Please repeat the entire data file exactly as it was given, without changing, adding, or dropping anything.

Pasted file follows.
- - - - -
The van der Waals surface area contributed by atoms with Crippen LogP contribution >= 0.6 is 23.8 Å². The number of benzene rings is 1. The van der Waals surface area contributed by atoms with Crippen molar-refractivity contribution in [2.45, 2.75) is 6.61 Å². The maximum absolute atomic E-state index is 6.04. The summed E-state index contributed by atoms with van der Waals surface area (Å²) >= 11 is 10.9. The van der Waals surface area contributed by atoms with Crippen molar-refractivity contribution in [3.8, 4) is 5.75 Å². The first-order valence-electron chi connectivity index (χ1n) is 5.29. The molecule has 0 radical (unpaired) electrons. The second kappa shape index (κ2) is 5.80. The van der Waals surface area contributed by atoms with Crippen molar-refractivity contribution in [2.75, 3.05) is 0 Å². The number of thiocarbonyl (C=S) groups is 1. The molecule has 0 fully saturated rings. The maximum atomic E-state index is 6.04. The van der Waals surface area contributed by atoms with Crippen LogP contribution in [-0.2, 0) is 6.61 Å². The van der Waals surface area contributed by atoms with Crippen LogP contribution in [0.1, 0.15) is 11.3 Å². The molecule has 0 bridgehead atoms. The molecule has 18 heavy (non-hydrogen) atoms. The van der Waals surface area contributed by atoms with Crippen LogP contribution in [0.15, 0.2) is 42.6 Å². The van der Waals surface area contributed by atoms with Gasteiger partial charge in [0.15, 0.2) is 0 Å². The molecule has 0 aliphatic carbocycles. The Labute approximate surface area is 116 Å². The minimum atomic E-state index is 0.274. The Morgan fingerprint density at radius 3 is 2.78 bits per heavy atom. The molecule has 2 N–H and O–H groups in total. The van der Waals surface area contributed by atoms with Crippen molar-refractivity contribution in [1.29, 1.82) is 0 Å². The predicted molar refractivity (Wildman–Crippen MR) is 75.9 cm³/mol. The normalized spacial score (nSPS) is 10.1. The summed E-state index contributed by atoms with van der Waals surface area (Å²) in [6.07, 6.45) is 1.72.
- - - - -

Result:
The van der Waals surface area contributed by atoms with Crippen LogP contribution >= 0.6 is 23.8 Å². The number of benzene rings is 1. The van der Waals surface area contributed by atoms with Crippen molar-refractivity contribution in [2.45, 2.75) is 6.61 Å². The maximum absolute atomic E-state index is 6.04. The summed E-state index contributed by atoms with van der Waals surface area (Å²) >= 11 is 10.9. The van der Waals surface area contributed by atoms with Crippen molar-refractivity contribution in [3.8, 4) is 5.75 Å². The first-order valence-electron chi connectivity index (χ1n) is 5.29. The molecule has 0 radical (unpaired) electrons. The second kappa shape index (κ2) is 5.80. The van der Waals surface area contributed by atoms with Crippen molar-refractivity contribution in [2.75, 3.05) is 0 Å². The number of thiocarbonyl (C=S) groups is 1. The molecule has 0 fully saturated rings. The maximum atomic E-state index is 6.04. The van der Waals surface area contributed by atoms with Crippen LogP contribution in [-0.2, 0) is 6.61 Å². The van der Waals surface area contributed by atoms with Crippen LogP contribution in [0.1, 0.15) is 11.3 Å². The molecule has 0 bridgehead atoms. The molecule has 18 heavy (non-hydrogen) atoms. The van der Waals surface area contributed by atoms with Crippen LogP contribution in [0.15, 0.2) is 42.6 Å². The van der Waals surface area contributed by atoms with Gasteiger partial charge in [0.15, 0.2) is 0 Å². The molecule has 0 aliphatic carbocycles. The Labute approximate surface area is 116 Å². The minimum atomic E-state index is 0.274. The Morgan fingerprint density at radius 3 is 2.78 bits per heavy atom. The molecule has 2 N–H and O–H groups in total. The van der Waals surface area contributed by atoms with Crippen molar-refractivity contribution in [1.29, 1.82) is 0 Å². The predicted molar refractivity (Wildman–Crippen MR) is 75.9 cm³/mol. The normalized spacial score (nSPS) is 10.1. The summed E-state index contributed by atoms with van der Waals surface area (Å²) in [6.07, 6.45) is 1.72.